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"Whips, chains and full of life: BDSM practitioners 'healthier and less neurotic' than 'vanilla' peers"

on Friday, 31 May 2013. Posted in Front Page Headline, Media Updates

NY Post

The bible of psychiatry says that kinky sex could be problematic, but a new study claims that whips, chains and nipple clamps might actually be good for one's health.

Practitioners of bondage, discipline, sadism and masochism (BDSM) feel more secure in their relationships, have a higher sense of well-being and are less neurotic than people who prefer tamer sex, according to a new study in the Journal of Sexual Medicine.

Beyond that, members of the BDSM community tended to be more extroverted, were more open to new ideas and were less sensitive to rejection, according to study researcher Andreas Wismeijer, a psychologist at Nyenrode Business University in the Netherlands who conducted the research while at Tilburg University.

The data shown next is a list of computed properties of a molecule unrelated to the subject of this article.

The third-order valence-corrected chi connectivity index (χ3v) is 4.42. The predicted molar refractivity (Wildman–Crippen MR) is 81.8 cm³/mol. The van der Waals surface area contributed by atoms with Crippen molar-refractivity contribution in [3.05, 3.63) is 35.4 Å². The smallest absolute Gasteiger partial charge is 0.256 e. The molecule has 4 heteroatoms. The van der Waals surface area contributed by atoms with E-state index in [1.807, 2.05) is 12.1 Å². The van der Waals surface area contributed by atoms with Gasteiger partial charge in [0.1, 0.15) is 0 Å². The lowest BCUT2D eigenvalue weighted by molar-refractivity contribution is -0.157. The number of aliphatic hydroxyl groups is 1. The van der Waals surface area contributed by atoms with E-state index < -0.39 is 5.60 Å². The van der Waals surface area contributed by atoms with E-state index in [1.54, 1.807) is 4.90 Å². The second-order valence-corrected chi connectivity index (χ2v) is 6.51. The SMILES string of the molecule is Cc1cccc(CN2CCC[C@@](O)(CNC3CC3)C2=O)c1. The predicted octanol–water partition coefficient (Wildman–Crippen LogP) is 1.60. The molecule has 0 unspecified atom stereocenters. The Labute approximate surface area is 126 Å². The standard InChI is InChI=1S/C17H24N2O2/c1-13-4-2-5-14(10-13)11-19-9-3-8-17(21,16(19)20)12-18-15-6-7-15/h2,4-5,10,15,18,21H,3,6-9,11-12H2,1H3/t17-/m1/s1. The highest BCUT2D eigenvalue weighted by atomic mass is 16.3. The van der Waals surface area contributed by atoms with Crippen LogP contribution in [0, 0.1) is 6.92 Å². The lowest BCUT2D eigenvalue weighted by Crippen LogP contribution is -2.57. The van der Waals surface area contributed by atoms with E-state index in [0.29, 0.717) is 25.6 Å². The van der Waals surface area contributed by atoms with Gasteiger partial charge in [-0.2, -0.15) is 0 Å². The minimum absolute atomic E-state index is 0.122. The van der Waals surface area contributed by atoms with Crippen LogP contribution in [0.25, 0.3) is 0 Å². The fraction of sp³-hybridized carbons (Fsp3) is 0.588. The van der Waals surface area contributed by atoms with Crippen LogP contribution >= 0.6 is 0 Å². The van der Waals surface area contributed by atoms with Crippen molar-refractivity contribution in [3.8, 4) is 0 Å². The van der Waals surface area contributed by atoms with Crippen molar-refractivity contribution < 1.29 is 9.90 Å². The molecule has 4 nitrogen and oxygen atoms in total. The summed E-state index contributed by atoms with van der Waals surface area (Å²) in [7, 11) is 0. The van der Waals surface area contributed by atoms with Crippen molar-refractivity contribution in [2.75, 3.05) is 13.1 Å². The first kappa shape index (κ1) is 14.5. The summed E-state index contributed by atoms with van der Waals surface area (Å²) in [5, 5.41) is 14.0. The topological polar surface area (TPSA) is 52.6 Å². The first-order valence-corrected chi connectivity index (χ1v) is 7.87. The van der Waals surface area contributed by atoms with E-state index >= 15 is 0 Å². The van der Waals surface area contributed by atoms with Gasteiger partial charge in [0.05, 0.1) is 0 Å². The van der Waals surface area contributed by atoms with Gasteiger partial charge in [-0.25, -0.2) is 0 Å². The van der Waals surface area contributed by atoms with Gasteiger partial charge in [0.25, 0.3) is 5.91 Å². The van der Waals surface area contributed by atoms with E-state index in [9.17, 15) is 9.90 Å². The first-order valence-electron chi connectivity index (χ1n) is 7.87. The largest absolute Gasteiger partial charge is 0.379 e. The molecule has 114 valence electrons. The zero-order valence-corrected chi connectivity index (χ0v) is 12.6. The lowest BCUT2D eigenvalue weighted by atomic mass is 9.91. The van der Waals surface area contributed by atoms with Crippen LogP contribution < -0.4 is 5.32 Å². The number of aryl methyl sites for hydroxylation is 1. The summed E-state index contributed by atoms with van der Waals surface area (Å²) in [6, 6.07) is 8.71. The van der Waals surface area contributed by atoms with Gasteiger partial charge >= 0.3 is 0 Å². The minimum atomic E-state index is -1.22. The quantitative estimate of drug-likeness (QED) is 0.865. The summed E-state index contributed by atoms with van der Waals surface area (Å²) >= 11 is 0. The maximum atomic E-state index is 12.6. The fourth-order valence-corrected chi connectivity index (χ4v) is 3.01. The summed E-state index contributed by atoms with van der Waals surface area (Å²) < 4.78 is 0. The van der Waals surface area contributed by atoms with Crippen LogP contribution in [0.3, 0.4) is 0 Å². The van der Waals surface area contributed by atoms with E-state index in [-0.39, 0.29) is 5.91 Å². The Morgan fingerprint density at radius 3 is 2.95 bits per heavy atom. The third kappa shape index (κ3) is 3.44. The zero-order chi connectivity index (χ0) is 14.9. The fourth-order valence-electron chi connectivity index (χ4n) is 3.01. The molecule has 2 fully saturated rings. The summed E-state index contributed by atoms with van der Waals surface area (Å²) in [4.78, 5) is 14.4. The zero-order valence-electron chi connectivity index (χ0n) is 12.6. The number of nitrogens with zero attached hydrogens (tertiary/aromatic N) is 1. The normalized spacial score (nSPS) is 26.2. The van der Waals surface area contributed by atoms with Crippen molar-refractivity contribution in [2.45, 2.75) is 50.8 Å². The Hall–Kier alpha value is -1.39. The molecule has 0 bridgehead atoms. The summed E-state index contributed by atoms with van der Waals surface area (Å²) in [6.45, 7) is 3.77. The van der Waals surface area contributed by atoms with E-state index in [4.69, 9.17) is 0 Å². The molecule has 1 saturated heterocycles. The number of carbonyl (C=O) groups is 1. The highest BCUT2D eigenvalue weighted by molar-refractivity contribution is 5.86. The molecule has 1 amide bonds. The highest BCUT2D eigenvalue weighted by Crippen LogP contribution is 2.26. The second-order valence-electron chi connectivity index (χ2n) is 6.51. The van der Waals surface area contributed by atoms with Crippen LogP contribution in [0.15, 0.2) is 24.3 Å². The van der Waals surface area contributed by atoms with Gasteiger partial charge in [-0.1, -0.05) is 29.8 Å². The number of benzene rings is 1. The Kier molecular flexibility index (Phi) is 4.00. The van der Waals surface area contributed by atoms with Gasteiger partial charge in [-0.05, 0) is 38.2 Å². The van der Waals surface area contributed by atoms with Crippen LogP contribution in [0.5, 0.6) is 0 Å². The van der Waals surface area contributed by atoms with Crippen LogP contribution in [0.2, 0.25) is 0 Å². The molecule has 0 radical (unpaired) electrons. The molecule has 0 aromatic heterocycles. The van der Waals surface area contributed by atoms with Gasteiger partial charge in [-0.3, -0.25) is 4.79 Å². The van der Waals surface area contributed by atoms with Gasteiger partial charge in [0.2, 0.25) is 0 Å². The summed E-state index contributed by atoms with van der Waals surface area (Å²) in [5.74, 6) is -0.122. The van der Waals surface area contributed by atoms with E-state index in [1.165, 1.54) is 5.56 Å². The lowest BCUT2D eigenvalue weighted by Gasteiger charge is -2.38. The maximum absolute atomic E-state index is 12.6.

"[BDSM practitioners] either did not differ from the general population and if they differed, they always differed in the more favorable direction," said Wismeijer according to LiveScience.

Wismeijer conducted his research by subjecting 902 BDSM practitioners and 434 non-BDSM participants to questionnaires that examined personality, sensitivity to rejection, style of attachment in relationships and overall well-being.

"We did not have any findings suggesting that people who practice BDSM have a damaged psychological profile or have some sort of psychopathology or personality disorder," Wismeijer said.

While the researcher was reluctant to offer explanations for his findings, he did offer a few hypotheses.

For starters, BDSM practitioners tend to have a heightened awareness of their sexual needs and desires, so they might be able to build less frustrating relationships both inside and outside the bedroom when compared with their more "vanilla" peers.

Along the same lines, Wismeijer also suggested that accepting one's unusual sexual preferences and choosing to live in a societal niche like the BDSM community might involve huge amounts of psychological work, which could translate into positive mental health. ...

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